[Python-3000] Generic function PEP won't make it in time

Phillip J. Eby pje at telecommunity.com
Mon Apr 23 21:28:14 CEST 2007

At 11:43 AM 4/23/2007 -0700, Guido van Rossum wrote:
>On 4/23/07, Phillip J. Eby <pje at telecommunity.com> wrote:
> >    from overloading import overload, abstract
> >
> >    def foo(bar, baz):
> >        """Default implementation here"""
> >
> >
> >    @overload
> >    def foo(bar:int, baz:str):
> >        """Overloaded implementation for int/str here"""
> >
> >
> >    @abstract
> >    def spam(fizz):
> >        """This function has no default implementation, and raises
> >           a "no applicable methods" error if called..."""
>(a) What's the point of having a separate keyword for this, as opposed
>to just raising an exception from the body?

EIBTI, mainly.  Specifically, it's clear from the beginning that you're 
looking at an empty function -- i.e., one that *can't* be called 
successfully except for explicitly registered patterns -- versus one that 
has a truly "generic" base implementation.

For example, a "pprint" generic function whose implementation falls back to 
repr() is a bit different than say, a "get_stream()" function that can only 
be called on path objects, stringIOs, files, and sockets.  The latter has 
no "generic" implementation.

Using the decorator also makes it easier to be consistent about what error 
is raised -- @abstract is easier for me to remember than which exception to 
raise.  :)

I believe there was also another, somewhat more esoteric reason that gets 
involved when you build more sophisticated rulesystems on top of the base 
machinery, but the exact reason is escaping me at this moment.  I remember 
there being something that bothered me about your original Py3K overloading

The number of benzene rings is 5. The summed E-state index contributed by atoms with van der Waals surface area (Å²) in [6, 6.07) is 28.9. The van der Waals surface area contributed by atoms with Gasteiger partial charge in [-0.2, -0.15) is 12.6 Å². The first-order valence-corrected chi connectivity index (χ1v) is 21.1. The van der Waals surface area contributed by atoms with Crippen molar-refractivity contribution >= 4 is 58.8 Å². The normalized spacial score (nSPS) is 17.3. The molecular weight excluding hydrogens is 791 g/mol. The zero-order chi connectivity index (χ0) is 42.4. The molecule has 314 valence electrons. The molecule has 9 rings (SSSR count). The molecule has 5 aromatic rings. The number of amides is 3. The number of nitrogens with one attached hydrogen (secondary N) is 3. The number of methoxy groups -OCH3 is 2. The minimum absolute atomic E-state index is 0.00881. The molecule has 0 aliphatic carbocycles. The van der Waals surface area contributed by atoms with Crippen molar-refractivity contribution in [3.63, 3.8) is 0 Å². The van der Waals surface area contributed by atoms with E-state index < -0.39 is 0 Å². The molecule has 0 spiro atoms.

prototype having to always use the original function body as the default 
condition, but I don't remember specifically what, except that it was sort 
of like doing math without being able to write "zero": you can work around 
it, but it's kind of weird.  :)

>(b) I'm proposing an @abstractmethod, which sets its argument's
>__isabstractmethod__ attribute and then returns it, otherwise
>unchanged. Would this be good enough for you, or do you need @abstract
>to do more? My point is, I could rename mine to @abstract so that it
>would serve your purpose as well -- but only if it would serve.

Assuming that:

1.  If you call such a function, it will raise some error, like 
2.  It's a normal function object (i.e., can have its func_code repointed 
3.  The __isabstractmethod__ can be set back to False once there is other 
code registered

Then yes, it's perfect.

> >    @overload
> >    def spam(fizz:list):
> >        """...unless an appropriate overload is added first"""
> >
> > Any questions?  :)
>I'd like the examples even better if they used ABCs from PEP 3119. :-)

I'll keep that in mind for the actual PEP.  :)

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